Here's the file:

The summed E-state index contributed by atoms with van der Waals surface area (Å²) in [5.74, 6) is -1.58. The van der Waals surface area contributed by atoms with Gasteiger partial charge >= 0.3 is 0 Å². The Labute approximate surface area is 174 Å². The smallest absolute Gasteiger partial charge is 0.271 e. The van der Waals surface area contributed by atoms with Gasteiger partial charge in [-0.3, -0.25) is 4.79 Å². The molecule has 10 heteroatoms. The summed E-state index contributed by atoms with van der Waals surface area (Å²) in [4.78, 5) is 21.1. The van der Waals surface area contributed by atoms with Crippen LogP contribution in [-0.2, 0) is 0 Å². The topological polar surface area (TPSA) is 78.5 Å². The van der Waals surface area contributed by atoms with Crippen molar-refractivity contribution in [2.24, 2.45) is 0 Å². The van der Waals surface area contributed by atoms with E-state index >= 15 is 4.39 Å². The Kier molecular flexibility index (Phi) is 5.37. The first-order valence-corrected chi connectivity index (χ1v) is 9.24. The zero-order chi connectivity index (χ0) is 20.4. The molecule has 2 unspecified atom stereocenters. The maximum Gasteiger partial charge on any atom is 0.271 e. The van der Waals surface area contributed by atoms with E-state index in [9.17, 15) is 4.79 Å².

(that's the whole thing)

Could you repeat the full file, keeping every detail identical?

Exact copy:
The summed E-state index contributed by atoms with van der Waals surface area (Å²) in [5.74, 6) is -1.58. The van der Waals surface area contributed by atoms with Gasteiger partial charge >= 0.3 is 0 Å². The Labute approximate surface area is 174 Å². The smallest absolute Gasteiger partial charge is 0.271 e. The van der Waals surface area contributed by atoms with Gasteiger partial charge in [-0.3, -0.25) is 4.79 Å². The molecule has 10 heteroatoms. The summed E-state index contributed by atoms with van der Waals surface area (Å²) in [4.78, 5) is 21.1. The van der Waals surface area contributed by atoms with Crippen LogP contribution in [-0.2, 0) is 0 Å². The topological polar surface area (TPSA) is 78.5 Å². The van der Waals surface area contributed by atoms with Crippen molar-refractivity contribution in [2.24, 2.45) is 0 Å². The van der Waals surface area contributed by atoms with E-state index >= 15 is 4.39 Å². The Kier molecular flexibility index (Phi) is 5.37. The first-order valence-corrected chi connectivity index (χ1v) is 9.24. The zero-order chi connectivity index (χ0) is 20.4. The molecule has 2 unspecified atom stereocenters. The maximum Gasteiger partial charge on any atom is 0.271 e. The van der Waals surface area contributed by atoms with E-state index in [9.17, 15) is 4.79 Å².